Date: Mon, 12 Jul 1999 18:14:31 -0700 From: "Dennis Johnson" <pinetownd at volcano.net> Subject: Results of My Aeration at Bottling Experiment I've noticed a few posts lately about dogma and frivolous subjects, so here's my contribution to counter both topics. I have been brewing at home for ten years or so and have always been a little compulsive in my efforts to reduce aeration during bottling. A few months ago, I decided to stop useless worrying and to do an experiment instead. While bottling one of my "standard" pale ales using the spring-loaded plastic stick bottler, I "sacrificed" one bottle of my precious brew. Instead of bottling normally, I poured it back and forth, from one beer bottle to another, using a funnel, half a dozen times. The beer foamed excessively and made even a bigger mess than usual. I'm convinced I mixed lots of air into the beer. I bottled and marked the test bottle. I had almost two cases of "controls" bottles to compare it against. Six weeks after bottling, I did a "blind" taste test between the test bottle and one of my control bottles. I fully expected it to be undrinkable, but I couldn't tell any difference between the two. There are a number of possible explanations: 1. The "momily" we've always heard regarding the evils of aerating during bottling is a myth. 2. I have such lousy taste that I couldn't recognize an aerated beer if it hit me on the head. 3. There was something unusual about my recipe or my methods that masked the effect. (Maybe all the bottles were aerated?) My conclusion is that for me, and for my recipes and methods, even fairly aggressive aeration during bottling has no perceptible influence on my beer. In the future, I'll still try to avoid aeration, but I'm no longer going to worry about it. Of course, YMMV, but I'd enjoy hearing others' results from similar experiments. Just remember to do a "blind" tasting or otherwise you may unconsciously bias the results. Dennis Return to table of contents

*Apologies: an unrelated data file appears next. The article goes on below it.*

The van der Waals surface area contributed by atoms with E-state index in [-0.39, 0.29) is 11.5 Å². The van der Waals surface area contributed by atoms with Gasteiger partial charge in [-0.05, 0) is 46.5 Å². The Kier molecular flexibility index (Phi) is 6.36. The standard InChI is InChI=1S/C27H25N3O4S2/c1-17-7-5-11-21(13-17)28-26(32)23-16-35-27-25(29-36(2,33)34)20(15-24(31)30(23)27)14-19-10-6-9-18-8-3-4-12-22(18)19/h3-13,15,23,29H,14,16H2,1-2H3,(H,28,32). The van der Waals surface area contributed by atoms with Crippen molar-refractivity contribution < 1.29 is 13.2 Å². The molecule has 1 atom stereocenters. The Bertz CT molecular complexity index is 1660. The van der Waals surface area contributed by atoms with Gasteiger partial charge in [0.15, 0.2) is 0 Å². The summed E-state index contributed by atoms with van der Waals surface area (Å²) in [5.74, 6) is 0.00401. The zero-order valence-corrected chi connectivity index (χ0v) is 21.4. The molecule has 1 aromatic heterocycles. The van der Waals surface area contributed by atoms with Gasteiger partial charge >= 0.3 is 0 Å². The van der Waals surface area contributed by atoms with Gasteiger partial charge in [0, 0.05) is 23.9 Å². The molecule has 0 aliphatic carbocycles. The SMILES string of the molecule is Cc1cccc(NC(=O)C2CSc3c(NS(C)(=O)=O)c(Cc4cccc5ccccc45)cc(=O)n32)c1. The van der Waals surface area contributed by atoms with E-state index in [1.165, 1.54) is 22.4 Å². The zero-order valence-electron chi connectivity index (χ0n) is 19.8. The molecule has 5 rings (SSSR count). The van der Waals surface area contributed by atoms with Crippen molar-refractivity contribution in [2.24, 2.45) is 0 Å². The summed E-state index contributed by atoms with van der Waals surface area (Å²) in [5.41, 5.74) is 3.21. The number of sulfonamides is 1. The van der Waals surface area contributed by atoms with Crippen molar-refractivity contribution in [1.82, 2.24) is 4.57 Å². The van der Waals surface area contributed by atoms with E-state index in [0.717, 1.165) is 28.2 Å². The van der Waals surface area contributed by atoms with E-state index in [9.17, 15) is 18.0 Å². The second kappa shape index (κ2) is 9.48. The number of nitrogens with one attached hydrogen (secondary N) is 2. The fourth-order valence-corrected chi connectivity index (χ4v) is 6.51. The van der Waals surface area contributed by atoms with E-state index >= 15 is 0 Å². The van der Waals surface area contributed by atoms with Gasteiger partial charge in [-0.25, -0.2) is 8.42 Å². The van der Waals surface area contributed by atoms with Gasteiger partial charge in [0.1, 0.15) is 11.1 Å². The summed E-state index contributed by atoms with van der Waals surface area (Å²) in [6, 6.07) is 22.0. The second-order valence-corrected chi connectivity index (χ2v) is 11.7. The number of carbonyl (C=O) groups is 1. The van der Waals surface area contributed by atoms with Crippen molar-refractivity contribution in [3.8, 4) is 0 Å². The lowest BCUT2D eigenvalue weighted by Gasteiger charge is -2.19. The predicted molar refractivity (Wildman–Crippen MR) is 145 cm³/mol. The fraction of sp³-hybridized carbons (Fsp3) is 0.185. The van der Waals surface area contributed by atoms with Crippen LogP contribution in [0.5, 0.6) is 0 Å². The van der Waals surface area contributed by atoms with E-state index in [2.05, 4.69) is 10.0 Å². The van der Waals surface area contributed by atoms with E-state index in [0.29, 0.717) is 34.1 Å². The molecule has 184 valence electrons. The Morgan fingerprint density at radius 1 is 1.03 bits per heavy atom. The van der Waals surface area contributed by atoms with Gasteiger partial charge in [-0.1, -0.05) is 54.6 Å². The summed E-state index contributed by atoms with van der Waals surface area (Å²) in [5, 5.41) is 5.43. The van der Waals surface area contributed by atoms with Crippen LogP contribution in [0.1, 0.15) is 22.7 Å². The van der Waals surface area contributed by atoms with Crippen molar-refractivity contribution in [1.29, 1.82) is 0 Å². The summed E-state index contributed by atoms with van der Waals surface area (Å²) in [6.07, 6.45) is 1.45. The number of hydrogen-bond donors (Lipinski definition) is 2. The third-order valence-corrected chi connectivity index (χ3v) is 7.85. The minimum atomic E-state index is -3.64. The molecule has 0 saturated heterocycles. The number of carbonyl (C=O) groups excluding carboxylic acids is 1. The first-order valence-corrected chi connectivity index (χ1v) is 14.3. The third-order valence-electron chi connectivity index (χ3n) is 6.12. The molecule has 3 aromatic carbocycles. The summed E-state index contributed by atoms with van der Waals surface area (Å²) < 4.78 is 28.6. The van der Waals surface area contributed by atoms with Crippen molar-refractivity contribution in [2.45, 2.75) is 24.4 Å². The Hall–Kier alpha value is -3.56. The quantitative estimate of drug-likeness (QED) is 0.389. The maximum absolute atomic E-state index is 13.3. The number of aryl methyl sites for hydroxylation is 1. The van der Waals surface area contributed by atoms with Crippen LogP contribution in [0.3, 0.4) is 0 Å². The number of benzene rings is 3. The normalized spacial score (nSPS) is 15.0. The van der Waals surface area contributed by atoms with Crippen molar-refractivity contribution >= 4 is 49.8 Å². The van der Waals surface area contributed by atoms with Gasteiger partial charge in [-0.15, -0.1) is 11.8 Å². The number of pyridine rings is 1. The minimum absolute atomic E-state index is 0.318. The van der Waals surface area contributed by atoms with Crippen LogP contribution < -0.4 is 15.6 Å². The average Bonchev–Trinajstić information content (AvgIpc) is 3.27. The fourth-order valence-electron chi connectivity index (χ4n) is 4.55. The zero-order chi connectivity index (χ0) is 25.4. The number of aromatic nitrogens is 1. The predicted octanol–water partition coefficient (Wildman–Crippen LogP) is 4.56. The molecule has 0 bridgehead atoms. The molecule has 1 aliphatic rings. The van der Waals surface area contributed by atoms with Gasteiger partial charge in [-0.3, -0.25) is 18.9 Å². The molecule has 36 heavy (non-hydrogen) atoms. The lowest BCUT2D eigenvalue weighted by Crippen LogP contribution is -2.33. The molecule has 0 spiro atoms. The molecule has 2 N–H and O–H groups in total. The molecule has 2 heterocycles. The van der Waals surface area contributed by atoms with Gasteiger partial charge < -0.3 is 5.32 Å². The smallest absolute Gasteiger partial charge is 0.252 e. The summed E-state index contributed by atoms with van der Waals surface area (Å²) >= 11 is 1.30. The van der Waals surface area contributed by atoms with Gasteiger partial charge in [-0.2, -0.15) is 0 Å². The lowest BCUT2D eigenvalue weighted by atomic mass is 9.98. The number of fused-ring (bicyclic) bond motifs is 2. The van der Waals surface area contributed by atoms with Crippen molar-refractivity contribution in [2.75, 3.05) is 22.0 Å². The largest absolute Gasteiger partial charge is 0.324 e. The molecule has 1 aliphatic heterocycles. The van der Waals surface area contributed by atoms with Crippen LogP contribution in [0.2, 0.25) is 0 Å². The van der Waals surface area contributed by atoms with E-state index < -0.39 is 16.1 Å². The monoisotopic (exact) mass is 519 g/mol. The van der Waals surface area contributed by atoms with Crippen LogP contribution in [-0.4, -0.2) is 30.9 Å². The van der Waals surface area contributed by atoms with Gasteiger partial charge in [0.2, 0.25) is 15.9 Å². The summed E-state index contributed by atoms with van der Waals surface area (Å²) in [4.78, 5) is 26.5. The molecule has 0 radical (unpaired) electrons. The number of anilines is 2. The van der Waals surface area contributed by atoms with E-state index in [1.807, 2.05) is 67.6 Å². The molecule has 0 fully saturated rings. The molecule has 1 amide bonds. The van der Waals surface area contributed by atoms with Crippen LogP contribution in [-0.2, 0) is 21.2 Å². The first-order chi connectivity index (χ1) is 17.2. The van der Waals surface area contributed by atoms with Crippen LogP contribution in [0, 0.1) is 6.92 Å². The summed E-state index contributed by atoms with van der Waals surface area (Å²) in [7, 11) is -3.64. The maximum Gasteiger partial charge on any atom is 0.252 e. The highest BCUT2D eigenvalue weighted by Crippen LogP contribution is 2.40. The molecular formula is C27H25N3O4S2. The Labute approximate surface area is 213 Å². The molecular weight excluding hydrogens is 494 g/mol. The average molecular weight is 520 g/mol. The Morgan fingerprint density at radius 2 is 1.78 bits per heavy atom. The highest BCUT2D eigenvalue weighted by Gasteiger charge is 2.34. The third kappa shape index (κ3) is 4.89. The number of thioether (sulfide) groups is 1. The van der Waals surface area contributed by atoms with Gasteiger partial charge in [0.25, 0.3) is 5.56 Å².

Date: Tue, 13 Jul 1999 00:03:06 +0000 From: darryl at sagedesign.com (Darryl Newbury) Subject: Lallemand, CABA & The AHA As a officer of the Canadian Amateur Brewers Association, I think I should add my 1-1/2 cents worth -- Canadian money you know. Firstly, Lallemand has been supportive of our organization. Clayton Cone was a hit as one of our speakers at this year's Great Canadian Homebrew Conference and offered Lallemand's future assistance to our organization. Further, CABA is a volunteer run organization with a much smaller membership than the AHA, therefore any promotional gifts to us would likely be much smaller, although a scholarship to Siebels, though unlikely, would not be turned down (hint to Rob). That being said there are many great reasons for Canadians to join CABA (hint to Robin). A good newsletter, several great events & competitions in different parts of the country with a very reasonable $21 Canadian membership fee. At $38 US, close to $60 Canadian dollars, I personally find the cost of AHA membership kind of steep, especially since many of its activities don't effect me. That being said, with Detroit being just a 5 hour drive from Toronto, 3 hours when the President of CABA is driving, if the program for next year's AHA conference looks good -- I suspect there will be some interest from CABA members in Southern Ontario. So to those who are organizing the event, all the best, hope to be there sharing a few pints with you. Cheers, Darryl Newbury CABA Board of Directors & CABA Times Editor darryl at sagedesign.com Return to table of contents